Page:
Ever heard the expression “big in Japan”? Though it’s taken on ironic connotations in recent years, back in the seventies it was used to describe bands from the US, Sweden, Germany, and other countries that were better-known in Japan than in their homelands. And believe it or not, a similar thing sometimes happens to authors who have their works translated: for whatever reason, their stories are much more interesting to readers in languages other than their own.

In other words (no pun intended), not only can you access foreign markets via translations of your work, but you might become even more celebrated within them than in your own language! This is exactly what happened to Edgar Allan Poe, whose work was deemed unremarkable in America during his lifetime, but who found immense literary acclaim among French audiences — all thanks to his brilliant book translator, Charles Baudelaire.

But while the translator often deserves the lion’s share of credit, this unexpected success can ensue for other reasons as well. Sometimes, without even meaning to, an author taps into some element of style or storytelling that simply works better in another culture. This was the case for Laura Kasischke, who’s a well-known poet in America, but whose novels have become wildly successful in French translation; Kasishke hypothesizes that French readers are more accepting of unlikable characters and obscure endings, both frequent elements in her books.

Of course, you can never completely predict how readers will respond to your work in other languages. But if you suspect that certain elements have been lost on your current audience, it’s worth giving translation a shot (especially if you can find a translator on par with Baudelaire).

3. If you’ve written a series, readers won’t have to wait

Another compelling reason to consider translation is that, if you’ve written or are currently writing a series with multiple installments available, readers in other languages won’t have to wait too long between books. This can go a long way toward maintaining momentum and acquiring new readers, especially in new countries where you’ll have to build your brand from the ground up.

Though it may not have been an intentional strategy, this was likely part of what made the Millennium series by Stieg Larsson such a hit in the United States, despite the fact that it was originally published in Swedish. With three books already written, Reg Keeland and Alfred A. Knopf were able to translate and publish The Girl with the Dragon Tattoo and its sequels in less than two years — enough kindling to stoke an English movie and three additional books.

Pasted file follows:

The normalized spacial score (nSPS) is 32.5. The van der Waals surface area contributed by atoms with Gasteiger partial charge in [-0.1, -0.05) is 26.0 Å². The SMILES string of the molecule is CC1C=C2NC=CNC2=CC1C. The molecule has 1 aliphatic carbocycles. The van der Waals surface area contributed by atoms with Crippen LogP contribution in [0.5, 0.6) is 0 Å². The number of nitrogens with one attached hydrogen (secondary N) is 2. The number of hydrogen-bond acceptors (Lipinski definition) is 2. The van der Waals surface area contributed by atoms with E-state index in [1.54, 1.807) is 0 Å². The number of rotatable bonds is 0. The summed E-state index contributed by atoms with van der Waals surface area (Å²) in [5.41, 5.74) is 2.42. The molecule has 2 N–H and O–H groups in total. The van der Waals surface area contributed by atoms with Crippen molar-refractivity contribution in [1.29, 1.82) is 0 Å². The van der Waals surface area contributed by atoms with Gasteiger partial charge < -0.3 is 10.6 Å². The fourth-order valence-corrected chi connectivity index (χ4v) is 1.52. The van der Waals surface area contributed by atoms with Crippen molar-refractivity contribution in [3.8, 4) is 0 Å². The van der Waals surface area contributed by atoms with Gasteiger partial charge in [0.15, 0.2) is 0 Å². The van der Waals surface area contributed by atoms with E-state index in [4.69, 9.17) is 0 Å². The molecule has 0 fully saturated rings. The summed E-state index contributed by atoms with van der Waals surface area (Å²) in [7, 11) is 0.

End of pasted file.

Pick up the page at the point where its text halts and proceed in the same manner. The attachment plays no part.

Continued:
The Millennium series was published traditionally, but this is still an important lesson for self-publishing authors who control their schedules: the less time you take between titles, the better. And though you can only cut writing time down by so much, translated books can usually be released in fairly quick succession.

You might even hold off until you’ve had all the available books in your series translated to release them in foreign markets, as a bundle. That way, readers won’t have to wait at all between finishing one book and starting the next! Of course, if you do this, you should be 100% sure that your book will sell well enough to justify translating multiple installments (hence why the aforementioned market research is so crucial).

4. It’s an impressive detail to flaunt when marketing

Though you shouldn’t get your book translated for the marketing cred alone, there’s no denying that having “Now translated into X languages” in its blurb makes your book seem pretty damn cool. Even if it’s only because you wanted to translate it, readers will assume there’s enormous demand for your work abroad and that you are a Very Important Author — never a bad identity to cultivate.

And your book description isn’t the only place to drop this impressive info! Once you’ve gotten your book translated, you could write a whole newsletter or blog post about it, detailing your experience and humble-bragging about how awesome it is to have your book available in various languages. You might try using it in ads as a headline — it’ll grab readers’ attention and, again, give them the impression that you’re a culturally significant writer. And of course, the next time you attend a writing conference or any kind of networking event, you can casually say: “Oh, did I mention my work has recently been translated into German?”

Basically, any way you can incorporate your translation(s) into your book marketing plan, you should go for it. For example, an indirect bonus of translating your book is that it gives you the excuse to commission a new cover, which can be an excellent marketing tool in and of itself. If you can afford it, look for a designer who specializes in creating covers in your genre and target language, ensuring the translation appeals to readers the second they see it.